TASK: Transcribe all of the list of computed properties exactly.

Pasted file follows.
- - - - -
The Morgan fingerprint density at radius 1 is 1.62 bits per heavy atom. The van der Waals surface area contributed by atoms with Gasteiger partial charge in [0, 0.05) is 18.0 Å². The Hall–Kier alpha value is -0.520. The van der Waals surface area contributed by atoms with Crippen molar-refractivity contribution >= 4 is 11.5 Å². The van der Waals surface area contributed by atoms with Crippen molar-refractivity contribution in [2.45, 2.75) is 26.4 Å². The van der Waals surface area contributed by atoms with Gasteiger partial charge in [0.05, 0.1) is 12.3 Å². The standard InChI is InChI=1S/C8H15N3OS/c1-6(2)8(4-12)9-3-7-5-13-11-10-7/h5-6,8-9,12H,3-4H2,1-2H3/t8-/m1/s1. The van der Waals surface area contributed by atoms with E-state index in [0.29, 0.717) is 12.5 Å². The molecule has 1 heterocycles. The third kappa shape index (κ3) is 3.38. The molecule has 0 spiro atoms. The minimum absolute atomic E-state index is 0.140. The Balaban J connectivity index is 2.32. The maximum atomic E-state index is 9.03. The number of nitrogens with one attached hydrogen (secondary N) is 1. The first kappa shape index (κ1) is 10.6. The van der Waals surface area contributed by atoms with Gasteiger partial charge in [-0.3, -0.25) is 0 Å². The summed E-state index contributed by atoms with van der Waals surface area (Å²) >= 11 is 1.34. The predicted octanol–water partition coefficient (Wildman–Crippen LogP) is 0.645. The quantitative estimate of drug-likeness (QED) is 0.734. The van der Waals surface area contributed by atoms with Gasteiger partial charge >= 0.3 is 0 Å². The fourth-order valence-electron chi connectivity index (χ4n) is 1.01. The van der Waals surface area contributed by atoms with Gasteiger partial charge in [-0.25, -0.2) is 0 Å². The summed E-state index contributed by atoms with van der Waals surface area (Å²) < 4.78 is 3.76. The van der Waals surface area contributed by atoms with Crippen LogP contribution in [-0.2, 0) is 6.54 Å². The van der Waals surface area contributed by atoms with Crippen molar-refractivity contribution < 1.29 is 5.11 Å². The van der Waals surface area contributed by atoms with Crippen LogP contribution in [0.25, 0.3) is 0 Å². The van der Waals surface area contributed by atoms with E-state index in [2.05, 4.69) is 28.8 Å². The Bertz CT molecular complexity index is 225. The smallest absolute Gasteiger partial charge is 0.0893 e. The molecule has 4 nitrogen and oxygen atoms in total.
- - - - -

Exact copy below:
The Morgan fingerprint density at radius 1 is 1.62 bits per heavy atom. The van der Waals surface area contributed by atoms with Gasteiger partial charge in [0, 0.05) is 18.0 Å². The Hall–Kier alpha value is -0.520. The van der Waals surface area contributed by atoms with Crippen molar-refractivity contribution >= 4 is 11.5 Å². The van der Waals surface area contributed by atoms with Crippen molar-refractivity contribution in [2.45, 2.75) is 26.4 Å². The van der Waals surface area contributed by atoms with Gasteiger partial charge in [0.05, 0.1) is 12.3 Å². The standard InChI is InChI=1S/C8H15N3OS/c1-6(2)8(4-12)9-3-7-5-13-11-10-7/h5-6,8-9,12H,3-4H2,1-2H3/t8-/m1/s1. The van der Waals surface area contributed by atoms with E-state index in [0.29, 0.717) is 12.5 Å². The molecule has 1 heterocycles. The third kappa shape index (κ3) is 3.38. The molecule has 0 spiro atoms. The minimum absolute atomic E-state index is 0.140. The Balaban J connectivity index is 2.32. The maximum atomic E-state index is 9.03. The number of nitrogens with one attached hydrogen (secondary N) is 1. The first kappa shape index (κ1) is 10.6. The van der Waals surface area contributed by atoms with Gasteiger partial charge in [-0.3, -0.25) is 0 Å². The summed E-state index contributed by atoms with van der Waals surface area (Å²) >= 11 is 1.34. The predicted octanol–water partition coefficient (Wildman–Crippen LogP) is 0.645. The quantitative estimate of drug-likeness (QED) is 0.734. The van der Waals surface area contributed by atoms with Gasteiger partial charge >= 0.3 is 0 Å². The fourth-order valence-electron chi connectivity index (χ4n) is 1.01. The van der Waals surface area contributed by atoms with Gasteiger partial charge in [-0.25, -0.2) is 0 Å². The summed E-state index contributed by atoms with van der Waals surface area (Å²) < 4.78 is 3.76. The van der Waals surface area contributed by atoms with Crippen LogP contribution in [-0.2, 0) is 6.54 Å². The van der Waals surface area contributed by atoms with Crippen molar-refractivity contribution < 1.29 is 5.11 Å². The van der Waals surface area contributed by atoms with Crippen LogP contribution in [0.25, 0.3) is 0 Å². The van der Waals surface area contributed by atoms with E-state index in [2.05, 4.69) is 28.8 Å². The Bertz CT molecular complexity index is 225. The smallest absolute Gasteiger partial charge is 0.0893 e. The molecule has 4 nitrogen and oxygen atoms in total.